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October 17, 2003

Coast Guard Changes Policy: WON’T LIMIT DEAF BOATERS

From: The Log - Oct 17, 2003

By Jack Innis

The Coast Guard announced Oct. 14 that it will no longer terminate voyages of boaters solely because of hearing impairment.

The national policy change came from Washington, D.C., following an incident in which Steve Turner, a 52-year-old boater from San Diego, Calif., had a voyage terminated because he is deaf.

In hindsight, that course of action was incorrect, a high-ranking Coast Guard official said.

“In the case of Mr. Steve Turner, the Coast Guard erred in terminating Mr. Turner’s voyage as manifestly unsafe,” according to an e-mail sent by Rear Admiral Jeffery J. Hathaway, director of policy in Washington, D.C., to Coast Guard San Diego.

The rear admiral also announced sweeping changes in the way the agency deals with disabled boaters.

The incident began unfolding on Sept. 9, when a Coast Guard patrol boat approached Turner in San Diego Bay after he failed to respond to a VHF radio hail.

Turner was returning from a fishing trip aboard his 23-foot vessel Flying Fingers with three other deaf passengers and was approaching a cruise ship leaving San Diego Bay. When Turner failed to answer the radio hail, a patrol boat escorting the cruise liner intercepted Flying Fingers.

When the boarding officer realized Turner was deaf, he declared the voyage inherently hazardous - manifestly unsafe in Coast Guard parlance - and escorted him to shore where he issued a citation to Turner for inability to follow navigation rules.

Accounts of that incident were published in the Sept. 19 and Oct. 3 editions of The Log.

In response to possible terrorist threats following 9/11, the Coast Guard has established security zones that prohibit vessels from operating within 100 yards of cruise ships. The agency has never contended Turner violated the ship’s buffer zone.

Input Requested

The initial radio contact and ensuing interception were part of a routine attempt to remind the boater to keep clear, according to area spokesperson Jamie Devitt-Chacon.

In the weeks following the Sept. 9 encounter, local officials claimed Turner’s voyage was properly terminated under Navigation Rule 5, which states in part, “Every vessel shall at all times maintain a proper look-out by sight and hearing.” Other rules dictate that Rule 5 is to be followed regardless of ambient conditions.

Although local officials decided not to take further action on the citation, such as imposing a fine, they agreed to meet with Turner Oct. 14 to discuss the deaf boater’s concerns about his ability to boat safely.

Prior to that meeting, Commander Coast Guard Activities San Diego Capt. John Long requested input from district and national headquarters regarding interpretation of the navigation rules as they apply to deaf boaters.

The answer came in an abrupt about face in the way the agency deals with deaf boaters.

“It is well-settled that disabled people should be given an equal opportunity to obtain the same results in their life activities as non-disabled people,” said Hathaway. “Accordingly, deafness alone shall not be a bar to getting a recreation vessel underway and operating it, and the Coast Guard will not normally engage in prior restraint of deaf recreational boaters.”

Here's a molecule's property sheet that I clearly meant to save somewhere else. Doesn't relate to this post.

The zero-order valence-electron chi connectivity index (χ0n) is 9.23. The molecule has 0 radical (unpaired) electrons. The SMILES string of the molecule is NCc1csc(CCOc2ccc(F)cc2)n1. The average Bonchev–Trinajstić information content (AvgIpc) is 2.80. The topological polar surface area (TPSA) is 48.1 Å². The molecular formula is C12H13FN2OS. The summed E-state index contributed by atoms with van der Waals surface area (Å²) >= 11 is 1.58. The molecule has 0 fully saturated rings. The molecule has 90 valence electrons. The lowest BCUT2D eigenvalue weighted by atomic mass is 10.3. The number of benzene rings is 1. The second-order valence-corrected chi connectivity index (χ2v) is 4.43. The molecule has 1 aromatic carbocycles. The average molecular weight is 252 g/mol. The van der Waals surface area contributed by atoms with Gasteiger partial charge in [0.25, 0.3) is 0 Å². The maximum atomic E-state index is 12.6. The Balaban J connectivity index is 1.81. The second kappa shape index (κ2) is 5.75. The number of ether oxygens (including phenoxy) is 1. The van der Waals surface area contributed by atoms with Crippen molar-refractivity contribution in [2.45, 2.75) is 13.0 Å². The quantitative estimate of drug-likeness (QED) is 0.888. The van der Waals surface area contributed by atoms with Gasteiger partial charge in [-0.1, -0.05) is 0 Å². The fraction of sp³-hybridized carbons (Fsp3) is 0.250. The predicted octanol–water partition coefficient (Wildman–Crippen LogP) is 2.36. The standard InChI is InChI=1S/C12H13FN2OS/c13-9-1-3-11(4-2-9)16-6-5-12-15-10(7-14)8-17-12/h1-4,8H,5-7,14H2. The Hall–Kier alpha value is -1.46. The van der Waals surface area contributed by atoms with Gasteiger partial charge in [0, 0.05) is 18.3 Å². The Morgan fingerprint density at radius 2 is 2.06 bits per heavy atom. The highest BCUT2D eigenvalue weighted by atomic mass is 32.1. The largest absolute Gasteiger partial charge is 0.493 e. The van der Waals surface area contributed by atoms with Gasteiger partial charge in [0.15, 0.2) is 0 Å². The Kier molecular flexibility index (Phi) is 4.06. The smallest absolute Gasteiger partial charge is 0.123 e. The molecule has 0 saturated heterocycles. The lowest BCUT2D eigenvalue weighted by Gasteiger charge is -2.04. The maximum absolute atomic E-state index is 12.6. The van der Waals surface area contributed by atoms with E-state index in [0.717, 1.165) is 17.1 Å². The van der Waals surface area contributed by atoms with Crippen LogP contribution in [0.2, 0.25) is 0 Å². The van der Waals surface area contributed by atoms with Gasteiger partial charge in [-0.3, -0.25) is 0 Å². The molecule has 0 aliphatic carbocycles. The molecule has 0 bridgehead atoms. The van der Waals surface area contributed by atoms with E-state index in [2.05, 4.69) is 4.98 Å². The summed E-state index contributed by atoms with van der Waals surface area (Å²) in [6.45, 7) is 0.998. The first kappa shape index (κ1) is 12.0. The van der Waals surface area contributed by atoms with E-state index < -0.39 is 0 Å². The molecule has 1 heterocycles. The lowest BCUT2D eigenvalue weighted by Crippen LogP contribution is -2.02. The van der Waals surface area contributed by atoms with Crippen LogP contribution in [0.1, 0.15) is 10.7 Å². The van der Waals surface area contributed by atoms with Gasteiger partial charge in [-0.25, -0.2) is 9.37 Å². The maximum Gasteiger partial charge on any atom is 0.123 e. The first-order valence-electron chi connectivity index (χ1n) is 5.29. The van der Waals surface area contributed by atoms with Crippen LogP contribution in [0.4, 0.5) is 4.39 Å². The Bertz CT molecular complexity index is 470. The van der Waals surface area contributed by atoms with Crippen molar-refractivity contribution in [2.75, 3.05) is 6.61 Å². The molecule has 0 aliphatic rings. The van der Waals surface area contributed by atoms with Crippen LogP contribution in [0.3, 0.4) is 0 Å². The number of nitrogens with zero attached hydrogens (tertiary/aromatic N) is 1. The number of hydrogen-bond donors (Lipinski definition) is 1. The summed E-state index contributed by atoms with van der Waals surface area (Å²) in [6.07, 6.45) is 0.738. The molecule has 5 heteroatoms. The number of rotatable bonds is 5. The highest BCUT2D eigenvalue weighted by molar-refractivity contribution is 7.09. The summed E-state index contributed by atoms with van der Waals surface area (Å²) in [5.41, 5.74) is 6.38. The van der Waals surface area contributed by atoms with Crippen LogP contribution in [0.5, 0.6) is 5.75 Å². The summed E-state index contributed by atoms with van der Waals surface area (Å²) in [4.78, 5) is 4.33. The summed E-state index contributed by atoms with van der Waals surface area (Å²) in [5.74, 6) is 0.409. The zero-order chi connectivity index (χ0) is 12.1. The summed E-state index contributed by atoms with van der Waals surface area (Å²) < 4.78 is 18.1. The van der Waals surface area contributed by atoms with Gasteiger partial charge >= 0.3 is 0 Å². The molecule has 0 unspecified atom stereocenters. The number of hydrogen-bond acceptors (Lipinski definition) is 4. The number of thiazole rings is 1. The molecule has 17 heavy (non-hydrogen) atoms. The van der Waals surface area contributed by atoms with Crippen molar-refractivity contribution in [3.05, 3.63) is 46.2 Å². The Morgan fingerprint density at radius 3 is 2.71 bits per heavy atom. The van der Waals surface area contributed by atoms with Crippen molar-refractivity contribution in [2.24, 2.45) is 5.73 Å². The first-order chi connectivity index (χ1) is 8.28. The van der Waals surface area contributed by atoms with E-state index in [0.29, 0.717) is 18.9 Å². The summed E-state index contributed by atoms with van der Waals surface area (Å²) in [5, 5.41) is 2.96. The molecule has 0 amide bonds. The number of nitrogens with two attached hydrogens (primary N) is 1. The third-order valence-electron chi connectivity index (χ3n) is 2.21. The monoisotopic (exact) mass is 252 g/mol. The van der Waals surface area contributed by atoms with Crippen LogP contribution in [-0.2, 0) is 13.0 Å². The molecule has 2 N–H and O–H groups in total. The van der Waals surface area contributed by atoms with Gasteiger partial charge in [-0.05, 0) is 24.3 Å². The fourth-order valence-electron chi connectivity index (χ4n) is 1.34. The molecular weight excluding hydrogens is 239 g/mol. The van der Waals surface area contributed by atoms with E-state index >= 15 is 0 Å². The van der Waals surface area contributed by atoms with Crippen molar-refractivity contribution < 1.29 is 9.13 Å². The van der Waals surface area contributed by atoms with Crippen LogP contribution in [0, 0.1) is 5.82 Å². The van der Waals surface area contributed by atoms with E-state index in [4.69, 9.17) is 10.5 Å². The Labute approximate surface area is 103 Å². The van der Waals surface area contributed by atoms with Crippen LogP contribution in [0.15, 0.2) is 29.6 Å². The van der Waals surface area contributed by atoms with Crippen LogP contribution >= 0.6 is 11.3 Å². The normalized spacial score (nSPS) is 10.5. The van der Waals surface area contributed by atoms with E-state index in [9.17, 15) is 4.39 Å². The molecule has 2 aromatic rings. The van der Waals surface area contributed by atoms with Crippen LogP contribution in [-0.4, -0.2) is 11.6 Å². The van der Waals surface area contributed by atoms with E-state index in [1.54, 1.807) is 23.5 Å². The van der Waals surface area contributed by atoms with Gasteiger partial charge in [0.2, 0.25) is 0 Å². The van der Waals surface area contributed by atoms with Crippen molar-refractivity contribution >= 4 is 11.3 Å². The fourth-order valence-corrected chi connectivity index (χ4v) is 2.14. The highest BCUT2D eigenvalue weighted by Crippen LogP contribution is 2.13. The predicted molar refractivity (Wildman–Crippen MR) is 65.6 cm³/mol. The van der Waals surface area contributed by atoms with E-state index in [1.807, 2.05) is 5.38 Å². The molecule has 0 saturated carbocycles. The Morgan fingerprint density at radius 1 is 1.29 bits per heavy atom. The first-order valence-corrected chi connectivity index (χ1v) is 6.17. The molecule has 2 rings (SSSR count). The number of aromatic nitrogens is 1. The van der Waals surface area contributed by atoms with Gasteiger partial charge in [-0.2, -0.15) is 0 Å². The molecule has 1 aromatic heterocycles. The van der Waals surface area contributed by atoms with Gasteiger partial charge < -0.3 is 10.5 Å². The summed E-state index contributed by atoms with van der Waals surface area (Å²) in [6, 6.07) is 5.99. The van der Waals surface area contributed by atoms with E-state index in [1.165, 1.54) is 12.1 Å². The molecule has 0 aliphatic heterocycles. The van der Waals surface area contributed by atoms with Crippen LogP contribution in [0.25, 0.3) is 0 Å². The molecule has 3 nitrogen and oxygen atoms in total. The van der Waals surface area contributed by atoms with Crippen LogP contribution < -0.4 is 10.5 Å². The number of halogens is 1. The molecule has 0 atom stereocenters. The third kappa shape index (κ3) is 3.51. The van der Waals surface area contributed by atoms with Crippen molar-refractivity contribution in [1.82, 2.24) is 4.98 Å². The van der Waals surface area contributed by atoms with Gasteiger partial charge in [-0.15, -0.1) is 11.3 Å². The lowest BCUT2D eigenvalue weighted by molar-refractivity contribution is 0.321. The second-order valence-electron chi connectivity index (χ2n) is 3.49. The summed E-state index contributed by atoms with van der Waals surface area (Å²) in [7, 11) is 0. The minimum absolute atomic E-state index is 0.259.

In addition to the immediate policy change, the agency vowed to make internal efforts to educate its law- enforcement officers regarding encounters with deaf boaters, Hathaway said.

The Coast Guard will also begin conducting outreach programs with the deaf recreational boating community as well as other disabled individuals, he said.

Turner, by the way, is current president of the Southern California Deaf Anglers Club. The 80-member organization was founded in 1973.

Warning Also Issued

But the rear admiral also issued a warning: “It is the responsibility of all boaters, including hearing-impaired boaters, to comply with these and other applicable safety regulations. Likewise, all boaters must have the capability to perceive signals from law-enforcement vessels, particularly signals to stop and comply with lawful orders.”

Prior to receiving the Coast Guard’s blessings, Turner engaged in a little civil disobedience.

On Sept. 30, the 27-year boater-fisherman embarked upon an overnight fishing expedition with an all-deaf crew - and informed local officials in advance of his intention to do so.

While local officials assured Turner they had no intentions of actively seeking out and stopping the expedition, they refused to condone it.

“With respect to your proposed trip on Flying Fingers, I cannot grant you ‘temporary immunity,’ ” Long said at the time via e-mail. “The Navigation Rules are Federal law. Should you decide to sail in knowing violation of that law, then you assume the risk and liability for doing so. I will continue to push for quick resolution and keep you apprised of progress.”

Turner’s voyage went off without a hitch.

Finding the tide turned in his favor, Turner met with Coast Guard officials in San Diego Oct. 14 to receive assurances he would be allowed to continue to navigate his vessel without a hearing person aboard.

Aided by an interpreter, Turner described the meeting as informational.

“We discussed issues like the [cruise ship] buffer zone, horn, VHF radio, and distress equipment. They asked how I would handle fog and emergency situations. They re-emphasized requirements when a Navy ship is operating nearby,” he responded.

Turner is elated with the Washington, D.C. ruling.

“The bottom line is that they will not single me out and prevent me from sailing my beloved Flying Fingers.”

© 2003 The Log, California's Boating Newspaper